Airborne Contact Dermatitis (ABCD) Due to Congress Grass

Written by
Dr. Suvash Sahu
and medically reviewed by iCliniq medical review team.

Published on Nov 14, 2016 and last reviewed on Aug 12, 2019   -  1 min read



Airborne contact dermatitis is a type of contact dermatitis, which is mainly caused by an allergic response to the plant Congress Grass. Learn about the causes, symptoms, and treatment.

Airborne Contact Dermatitis (ABCD) Due to Congress Grass

The causative plant for airborne contact dermatitis is Parthenium hysterophorus (Congress Grass). This plant was accidentally introduced all over the world through contaminated wheat shipments and now it has spread to the nook and corner of the world. Thus, the cases of Parthenium dermatitis have been reported from all over the world.


The main allergen responsible for allergic contact dermatitis has been identified as sesquiterpene lactones. Upon entry into the skin, the parthenium antigen is taken up by the antigen presenting cells in the skin, which transport the allergen to regional lymph nodes where it is presented to T-lymphocytes. Subsequently, T-cell clonal proliferation takes place and it leads to infiltration of T-lymphocytes into re-exposed skin sites with resultant development of cutaneous inflammation.

Clinical Presentation

The allergens present in plant dust, debris and pollens may cause hay fever, allergic rhinitis, asthma or dermatitis. In most cases, Parthenium dermatitis initially involves the eyelids, suggesting that the airborne allergens lodge in the skin folds and cause dermatitis. A seasonal variation is observed, initially with exacerbation in the summer corresponding to the growing season and disappearance in winters. A spectrum of the clinical pattern ranging from airborne contact dermatitis (ABCD) to severe erythroderma (more than 90% body surface area involvement) may develop.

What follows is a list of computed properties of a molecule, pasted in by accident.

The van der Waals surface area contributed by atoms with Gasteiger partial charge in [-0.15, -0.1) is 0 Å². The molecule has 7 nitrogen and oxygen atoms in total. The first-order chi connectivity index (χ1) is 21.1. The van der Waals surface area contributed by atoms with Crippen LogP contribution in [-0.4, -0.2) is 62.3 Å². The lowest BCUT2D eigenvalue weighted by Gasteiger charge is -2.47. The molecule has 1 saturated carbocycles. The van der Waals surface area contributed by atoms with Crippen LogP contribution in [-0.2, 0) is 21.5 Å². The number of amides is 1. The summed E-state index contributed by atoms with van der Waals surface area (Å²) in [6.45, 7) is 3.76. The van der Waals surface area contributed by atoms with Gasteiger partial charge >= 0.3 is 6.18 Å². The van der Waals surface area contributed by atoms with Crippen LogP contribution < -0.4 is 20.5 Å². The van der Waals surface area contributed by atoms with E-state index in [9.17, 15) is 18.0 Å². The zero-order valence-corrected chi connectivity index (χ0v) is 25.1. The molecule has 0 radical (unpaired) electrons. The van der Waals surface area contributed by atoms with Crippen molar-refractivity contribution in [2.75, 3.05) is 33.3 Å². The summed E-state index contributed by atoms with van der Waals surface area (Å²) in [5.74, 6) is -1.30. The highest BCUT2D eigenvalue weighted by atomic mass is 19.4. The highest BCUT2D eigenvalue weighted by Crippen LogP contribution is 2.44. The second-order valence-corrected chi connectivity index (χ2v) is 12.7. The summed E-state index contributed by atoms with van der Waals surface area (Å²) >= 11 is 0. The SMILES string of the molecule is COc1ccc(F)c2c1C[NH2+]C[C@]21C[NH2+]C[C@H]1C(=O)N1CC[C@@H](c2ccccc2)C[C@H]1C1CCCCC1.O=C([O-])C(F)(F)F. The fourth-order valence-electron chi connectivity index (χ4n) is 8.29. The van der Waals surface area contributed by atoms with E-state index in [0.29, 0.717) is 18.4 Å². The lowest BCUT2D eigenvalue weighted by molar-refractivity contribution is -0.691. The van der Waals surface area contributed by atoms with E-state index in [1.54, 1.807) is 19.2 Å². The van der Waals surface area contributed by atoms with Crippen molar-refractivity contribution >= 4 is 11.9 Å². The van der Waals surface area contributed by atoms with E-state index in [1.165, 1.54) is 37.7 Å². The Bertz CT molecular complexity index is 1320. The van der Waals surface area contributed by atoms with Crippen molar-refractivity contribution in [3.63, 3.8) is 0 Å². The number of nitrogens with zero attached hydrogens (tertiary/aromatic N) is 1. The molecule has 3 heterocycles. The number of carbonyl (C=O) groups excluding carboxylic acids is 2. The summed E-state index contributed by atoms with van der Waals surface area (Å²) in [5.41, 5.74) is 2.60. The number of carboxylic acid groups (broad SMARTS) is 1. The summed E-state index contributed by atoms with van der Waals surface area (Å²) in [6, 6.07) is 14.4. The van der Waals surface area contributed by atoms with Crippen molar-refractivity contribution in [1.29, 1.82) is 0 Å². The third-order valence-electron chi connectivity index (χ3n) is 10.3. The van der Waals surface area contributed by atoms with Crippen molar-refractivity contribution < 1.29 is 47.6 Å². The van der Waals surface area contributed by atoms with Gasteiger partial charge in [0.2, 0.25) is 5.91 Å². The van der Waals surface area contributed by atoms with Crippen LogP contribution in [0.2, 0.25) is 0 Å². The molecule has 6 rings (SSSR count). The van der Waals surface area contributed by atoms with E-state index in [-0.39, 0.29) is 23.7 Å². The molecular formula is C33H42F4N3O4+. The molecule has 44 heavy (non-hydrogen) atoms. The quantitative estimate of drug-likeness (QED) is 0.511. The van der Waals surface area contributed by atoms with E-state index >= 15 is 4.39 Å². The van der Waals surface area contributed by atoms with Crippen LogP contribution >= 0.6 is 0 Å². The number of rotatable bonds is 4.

Various measures aimed at markedly reducing the antigen or allergen load on the skin includes the following:

  • Removing the plant from the surrounding environment of the patient or the sufferer.
  • Use of sensible clothing, try to dry the clothes indoors and frequent washing of uncovered areas.
  • A barrier cream should be used to slow down the penetration of the allergen into the skin and washing each time before reapplication.
  • In case of photosensitivity, avoiding exposure to sunlight and use of sunscreen may be useful.
  • Gloves may not offer protection since the sesquiterpene lactone permeates vinyl, polyethylene and latex gloves.
  • Mild disease may be managed with topical steroids; acute, severe or extensive disease may require systemic steroids.
  • Other immunosuppressive agents like Azathioprine, Cyclosporine, Mycophenolate mofetil and Methotrexate may have to be employed.

To know more about airborne contact dermatitis consult an allergy specialist online -->

Last reviewed at:
12 Aug 2019  -  1 min read


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